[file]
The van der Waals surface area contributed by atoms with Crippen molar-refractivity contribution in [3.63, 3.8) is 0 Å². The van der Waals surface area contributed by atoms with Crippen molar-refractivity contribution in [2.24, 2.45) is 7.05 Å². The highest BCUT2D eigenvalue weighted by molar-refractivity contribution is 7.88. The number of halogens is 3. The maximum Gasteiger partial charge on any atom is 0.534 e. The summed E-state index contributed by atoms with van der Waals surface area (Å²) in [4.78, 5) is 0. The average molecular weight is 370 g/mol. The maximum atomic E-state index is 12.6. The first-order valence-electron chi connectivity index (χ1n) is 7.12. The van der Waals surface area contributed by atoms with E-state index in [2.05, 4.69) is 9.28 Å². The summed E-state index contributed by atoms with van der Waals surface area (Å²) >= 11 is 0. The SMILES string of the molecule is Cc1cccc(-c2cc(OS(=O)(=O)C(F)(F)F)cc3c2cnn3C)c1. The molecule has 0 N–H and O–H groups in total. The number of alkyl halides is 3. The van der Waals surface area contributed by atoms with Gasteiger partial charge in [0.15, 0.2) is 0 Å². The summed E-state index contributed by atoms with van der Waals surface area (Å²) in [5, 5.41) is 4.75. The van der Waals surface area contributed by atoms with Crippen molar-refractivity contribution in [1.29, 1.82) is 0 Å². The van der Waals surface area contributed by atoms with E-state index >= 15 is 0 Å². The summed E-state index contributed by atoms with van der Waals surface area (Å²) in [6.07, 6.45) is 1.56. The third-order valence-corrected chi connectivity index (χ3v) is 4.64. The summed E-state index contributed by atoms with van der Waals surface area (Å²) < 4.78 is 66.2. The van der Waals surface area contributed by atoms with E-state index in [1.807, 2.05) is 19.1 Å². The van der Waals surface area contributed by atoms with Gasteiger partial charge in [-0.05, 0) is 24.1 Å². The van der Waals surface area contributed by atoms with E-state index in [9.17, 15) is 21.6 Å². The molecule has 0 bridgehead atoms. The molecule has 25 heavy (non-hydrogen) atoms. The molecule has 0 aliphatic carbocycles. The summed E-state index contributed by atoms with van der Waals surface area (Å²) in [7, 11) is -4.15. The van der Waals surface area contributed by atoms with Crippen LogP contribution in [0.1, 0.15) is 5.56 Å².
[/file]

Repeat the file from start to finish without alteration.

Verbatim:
The van der Waals surface area contributed by atoms with Crippen molar-refractivity contribution in [3.63, 3.8) is 0 Å². The van der Waals surface area contributed by atoms with Crippen molar-refractivity contribution in [2.24, 2.45) is 7.05 Å². The highest BCUT2D eigenvalue weighted by molar-refractivity contribution is 7.88. The number of halogens is 3. The maximum Gasteiger partial charge on any atom is 0.534 e. The summed E-state index contributed by atoms with van der Waals surface area (Å²) in [4.78, 5) is 0. The average molecular weight is 370 g/mol. The maximum atomic E-state index is 12.6. The first-order valence-electron chi connectivity index (χ1n) is 7.12. The van der Waals surface area contributed by atoms with E-state index in [2.05, 4.69) is 9.28 Å². The summed E-state index contributed by atoms with van der Waals surface area (Å²) >= 11 is 0. The SMILES string of the molecule is Cc1cccc(-c2cc(OS(=O)(=O)C(F)(F)F)cc3c2cnn3C)c1. The molecule has 0 N–H and O–H groups in total. The number of alkyl halides is 3. The van der Waals surface area contributed by atoms with Gasteiger partial charge in [0.15, 0.2) is 0 Å². The summed E-state index contributed by atoms with van der Waals surface area (Å²) in [5, 5.41) is 4.75. The van der Waals surface area contributed by atoms with Crippen molar-refractivity contribution in [1.29, 1.82) is 0 Å². The van der Waals surface area contributed by atoms with E-state index >= 15 is 0 Å². The summed E-state index contributed by atoms with van der Waals surface area (Å²) in [6.07, 6.45) is 1.56. The third-order valence-corrected chi connectivity index (χ3v) is 4.64. The summed E-state index contributed by atoms with van der Waals surface area (Å²) < 4.78 is 66.2. The van der Waals surface area contributed by atoms with E-state index in [1.807, 2.05) is 19.1 Å². The van der Waals surface area contributed by atoms with Gasteiger partial charge in [-0.05, 0) is 24.1 Å². The van der Waals surface area contributed by atoms with E-state index in [9.17, 15) is 21.6 Å². The molecule has 0 bridgehead atoms. The molecule has 25 heavy (non-hydrogen) atoms. The molecule has 0 aliphatic carbocycles. The summed E-state index contributed by atoms with van der Waals surface area (Å²) in [7, 11) is -4.15. The van der Waals surface area contributed by atoms with Crippen LogP contribution in [0.1, 0.15) is 5.56 Å².